Inference: From the table it is observed that the credit deposit ratio was 50.05% during the year 2002 which increased to 62.98% by the year 2005.

RATING SYSTEM

AMANATH CO-OPERATIVE BANK

AMANATH CO-OPERATIVE BANK Unlike agency rating, which use public scales, internal ratings use, propriety scales that

Unlike agency rating, which use public scales, internal ratings use, propriety scales that vary across banks. Both types of rating serve as the foundation for the internal rating based (IRB) approach of the new accord and should play a role for differentiating credit risk of loans.

External ratings are those of debt issues, not of issuers. The ratings assigned to senior unsecured debt are close to issuer rating since the debt default only if the issuer does. Subordinate debt might default without a default of senior debt. The secured debt benefits from various guarantees, acting as a shield between the debts risk and the pure issuers credit risk. The ratings of issues of facilities capture the severity of losses, which is combination of default probability and expected recovery.

Rating schemes use various criteria, from qualitative factors such as strengths and weakness of firms, up to financials of corporate borrowers. Internal rating system should use a rating scheme isolating the various ingredients of credit risk, default probability and recovery rates. This implies distinguishing the intrinsic rating of barrower, the role of a supporting entity if any the recoveries resulting from the guarantees attached to each facility. To move back and forth from internal ratings to default probabilities, as the IRB approach of regulatory requires, a mapping between external ratings and internals ratings. This mapping remains conventional. The last section explains how to move from internal ratings to default probabilities, one of the major credit risk drivers in risk models.

AMANATH CO-OPERATIVE BANK

EXTERNAL RATING:

AMANATH CO-OPERATIVE BANK EXTERNAL RATING : The main or global, rating agencies are Moody’s, standard and

The main or global, rating agencies are Moody’s, standard and Poor’s (S&P) and Fitch. Ratings are assessments of the credit standing of a debt issue, materialized by coded letters (Such as AAA, AA, etc) that serve essentially the needs of investors to have a third party view on the credit risk of dent. In additions, ratings rank risk rather than value risk. This is a major distinction between ratings and default probabilities, the later being a quantification of the default likelihood of a debt issuer.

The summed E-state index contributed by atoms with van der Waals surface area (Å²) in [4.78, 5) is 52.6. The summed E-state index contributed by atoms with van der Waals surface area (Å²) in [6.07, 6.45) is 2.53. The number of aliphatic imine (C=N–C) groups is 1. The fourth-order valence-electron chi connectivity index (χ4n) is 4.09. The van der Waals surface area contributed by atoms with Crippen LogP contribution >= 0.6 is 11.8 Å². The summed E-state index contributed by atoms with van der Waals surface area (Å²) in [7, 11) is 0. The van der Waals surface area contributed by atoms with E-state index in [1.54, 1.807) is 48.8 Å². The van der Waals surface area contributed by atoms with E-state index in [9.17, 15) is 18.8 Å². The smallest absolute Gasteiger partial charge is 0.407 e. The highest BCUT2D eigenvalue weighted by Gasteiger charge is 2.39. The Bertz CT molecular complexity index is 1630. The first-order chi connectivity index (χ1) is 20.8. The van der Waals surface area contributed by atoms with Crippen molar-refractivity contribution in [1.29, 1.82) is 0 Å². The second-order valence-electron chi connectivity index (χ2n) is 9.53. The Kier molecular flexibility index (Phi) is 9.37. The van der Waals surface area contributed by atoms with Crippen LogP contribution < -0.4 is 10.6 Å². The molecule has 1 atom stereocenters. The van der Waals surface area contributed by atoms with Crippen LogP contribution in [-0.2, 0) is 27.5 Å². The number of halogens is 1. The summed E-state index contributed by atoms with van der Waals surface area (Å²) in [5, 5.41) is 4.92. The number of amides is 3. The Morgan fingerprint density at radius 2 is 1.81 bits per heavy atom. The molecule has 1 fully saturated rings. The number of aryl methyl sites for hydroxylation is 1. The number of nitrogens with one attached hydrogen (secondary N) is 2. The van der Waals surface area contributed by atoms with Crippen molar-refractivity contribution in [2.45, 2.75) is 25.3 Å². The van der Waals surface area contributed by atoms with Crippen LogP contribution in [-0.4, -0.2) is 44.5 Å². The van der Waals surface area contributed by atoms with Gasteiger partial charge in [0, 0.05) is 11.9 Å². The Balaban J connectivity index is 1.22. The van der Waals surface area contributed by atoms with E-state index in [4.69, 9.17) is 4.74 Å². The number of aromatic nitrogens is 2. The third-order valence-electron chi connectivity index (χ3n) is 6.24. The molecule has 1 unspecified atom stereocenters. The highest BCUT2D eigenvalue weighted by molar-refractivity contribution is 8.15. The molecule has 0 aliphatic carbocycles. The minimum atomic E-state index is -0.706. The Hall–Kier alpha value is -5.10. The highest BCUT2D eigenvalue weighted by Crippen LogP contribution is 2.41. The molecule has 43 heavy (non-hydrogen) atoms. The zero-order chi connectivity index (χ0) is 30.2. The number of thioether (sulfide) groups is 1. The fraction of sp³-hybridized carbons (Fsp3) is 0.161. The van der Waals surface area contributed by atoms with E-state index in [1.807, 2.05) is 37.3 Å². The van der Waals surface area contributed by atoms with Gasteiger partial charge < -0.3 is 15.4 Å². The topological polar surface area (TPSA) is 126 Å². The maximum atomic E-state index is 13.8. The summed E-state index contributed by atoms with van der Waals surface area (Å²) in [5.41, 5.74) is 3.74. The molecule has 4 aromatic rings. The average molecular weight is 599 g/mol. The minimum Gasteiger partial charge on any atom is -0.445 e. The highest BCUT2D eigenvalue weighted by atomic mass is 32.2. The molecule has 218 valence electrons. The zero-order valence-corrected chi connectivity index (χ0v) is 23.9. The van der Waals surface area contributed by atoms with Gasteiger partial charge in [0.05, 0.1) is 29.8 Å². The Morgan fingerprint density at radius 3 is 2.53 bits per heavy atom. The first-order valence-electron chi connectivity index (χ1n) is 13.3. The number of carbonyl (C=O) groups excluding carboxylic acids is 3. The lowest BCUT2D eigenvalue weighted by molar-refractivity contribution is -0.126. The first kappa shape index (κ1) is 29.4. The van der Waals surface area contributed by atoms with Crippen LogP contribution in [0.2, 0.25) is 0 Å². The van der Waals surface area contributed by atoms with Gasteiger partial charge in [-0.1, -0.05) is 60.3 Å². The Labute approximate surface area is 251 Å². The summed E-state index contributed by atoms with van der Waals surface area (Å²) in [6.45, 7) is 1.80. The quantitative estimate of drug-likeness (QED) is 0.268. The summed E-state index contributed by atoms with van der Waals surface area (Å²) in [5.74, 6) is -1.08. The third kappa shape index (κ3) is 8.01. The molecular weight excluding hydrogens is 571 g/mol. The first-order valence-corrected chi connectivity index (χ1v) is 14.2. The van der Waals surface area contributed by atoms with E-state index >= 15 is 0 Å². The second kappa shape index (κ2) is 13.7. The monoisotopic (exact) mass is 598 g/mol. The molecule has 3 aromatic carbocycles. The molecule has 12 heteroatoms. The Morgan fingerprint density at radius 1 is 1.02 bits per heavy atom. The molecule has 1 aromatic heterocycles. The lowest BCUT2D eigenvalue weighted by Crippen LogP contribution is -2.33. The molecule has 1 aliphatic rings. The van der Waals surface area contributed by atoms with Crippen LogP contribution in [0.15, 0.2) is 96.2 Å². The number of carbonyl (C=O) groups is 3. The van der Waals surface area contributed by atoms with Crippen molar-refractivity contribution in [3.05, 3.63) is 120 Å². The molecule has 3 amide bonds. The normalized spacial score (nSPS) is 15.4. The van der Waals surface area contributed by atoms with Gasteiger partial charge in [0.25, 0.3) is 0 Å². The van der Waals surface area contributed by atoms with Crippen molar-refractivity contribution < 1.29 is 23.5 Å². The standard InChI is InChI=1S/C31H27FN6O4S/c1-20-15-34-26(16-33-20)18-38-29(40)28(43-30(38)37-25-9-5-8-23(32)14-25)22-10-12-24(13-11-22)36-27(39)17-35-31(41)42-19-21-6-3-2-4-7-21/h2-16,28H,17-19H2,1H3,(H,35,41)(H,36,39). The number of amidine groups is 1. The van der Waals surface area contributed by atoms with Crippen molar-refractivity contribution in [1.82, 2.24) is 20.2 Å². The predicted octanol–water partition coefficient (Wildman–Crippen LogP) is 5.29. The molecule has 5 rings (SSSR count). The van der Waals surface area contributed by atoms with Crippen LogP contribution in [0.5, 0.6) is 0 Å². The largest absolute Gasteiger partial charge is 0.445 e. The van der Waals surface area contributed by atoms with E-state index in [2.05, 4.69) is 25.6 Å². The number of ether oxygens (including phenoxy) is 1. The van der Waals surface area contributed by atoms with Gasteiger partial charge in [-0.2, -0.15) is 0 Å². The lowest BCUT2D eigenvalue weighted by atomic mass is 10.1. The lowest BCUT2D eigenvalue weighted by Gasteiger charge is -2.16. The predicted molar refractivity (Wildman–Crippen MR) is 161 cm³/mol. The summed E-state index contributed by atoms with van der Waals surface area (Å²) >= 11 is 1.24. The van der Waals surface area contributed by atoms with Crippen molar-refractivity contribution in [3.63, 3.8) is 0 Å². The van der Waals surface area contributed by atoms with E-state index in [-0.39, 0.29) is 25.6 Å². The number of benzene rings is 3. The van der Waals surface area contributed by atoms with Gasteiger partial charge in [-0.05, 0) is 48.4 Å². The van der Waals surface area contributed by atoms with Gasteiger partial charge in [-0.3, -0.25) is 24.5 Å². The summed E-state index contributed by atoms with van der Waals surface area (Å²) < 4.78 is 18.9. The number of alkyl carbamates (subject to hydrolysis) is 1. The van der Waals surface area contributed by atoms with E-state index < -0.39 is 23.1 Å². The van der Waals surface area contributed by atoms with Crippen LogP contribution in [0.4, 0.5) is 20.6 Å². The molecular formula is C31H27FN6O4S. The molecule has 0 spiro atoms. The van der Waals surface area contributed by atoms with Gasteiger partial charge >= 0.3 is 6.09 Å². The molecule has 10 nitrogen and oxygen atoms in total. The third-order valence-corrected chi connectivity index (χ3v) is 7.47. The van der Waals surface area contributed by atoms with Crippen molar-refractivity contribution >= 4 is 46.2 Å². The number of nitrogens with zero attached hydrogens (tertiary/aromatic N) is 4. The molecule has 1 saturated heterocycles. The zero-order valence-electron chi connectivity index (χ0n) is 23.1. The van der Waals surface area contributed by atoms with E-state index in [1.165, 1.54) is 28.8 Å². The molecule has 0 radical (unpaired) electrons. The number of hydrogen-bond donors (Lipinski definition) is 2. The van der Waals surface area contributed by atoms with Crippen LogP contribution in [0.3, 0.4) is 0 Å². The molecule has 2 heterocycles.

Rating agencies rate public issues rather than issuers. The same issuers usually have several debt issues rather than issuers not all of them having the same risk. They all share the risk that the issuer defaults. However, issues differ by seniority levels and guarantees. Senior unsecured ratings are very close to issuer rating because they benefits from first priority repayments in the event of default. Hence the likelihood of less is similar to the default likelihood of the issuer. Secured debts have collateral attached so that, in the event of default of the issuer, they benefit from the higher recoveries. Subordinate debts are subject to claims from more senior lenders and have a higher risk. Therefore, the credit risk varies across debt issues of the same issuer, even though they all share the same default risk, which is specific to the issuer because senior unsecured debt is first to be repaid and does not benefit from any collateral other than the credit standing of the issuer, it is possible to consider senior unsecured debt rating as issuer’s rating.

AMANATH CO-OPERATIVE BANK

AMANATH CO-OPERATIVE BANK Ratings depend on the fundamental analysis under a long view. Agencies tend to

Ratings depend on the fundamental analysis under a long view. Agencies tend to rate ‘through the cycle’ based on the long -term view of ‘strength and

weaknesses, opportunities and threat’ (SWOT) of firms. Hence, ratings do not change frequently under normal conditions because short-term deviations due to current conditions are not relevant as long as they do not alter durably the credit standing of an obligor. However, agencies continuously review their ratings on a periodical basis or under occurrence of contingent events that affect the credit standing of an issuer. An example of such an event is a merger or an acquisition, which changes significantly the risk profile of corporate borrower. Rating agencies also provide short-term rating and signal ratings under review to investor.

External ratings apply to various debt issues from: corporate firms; banks and financial institution; sovereign borrowers (country risk); multilateral development banks. Ratings also apply to currencies, including local currency and foreign currency held locally and subject to transfer risk, the risk of being unable to transfer cash out of the country. By contrast an issuer’s rating characteristics the credit standing of an issuer and should correlate with its default probability.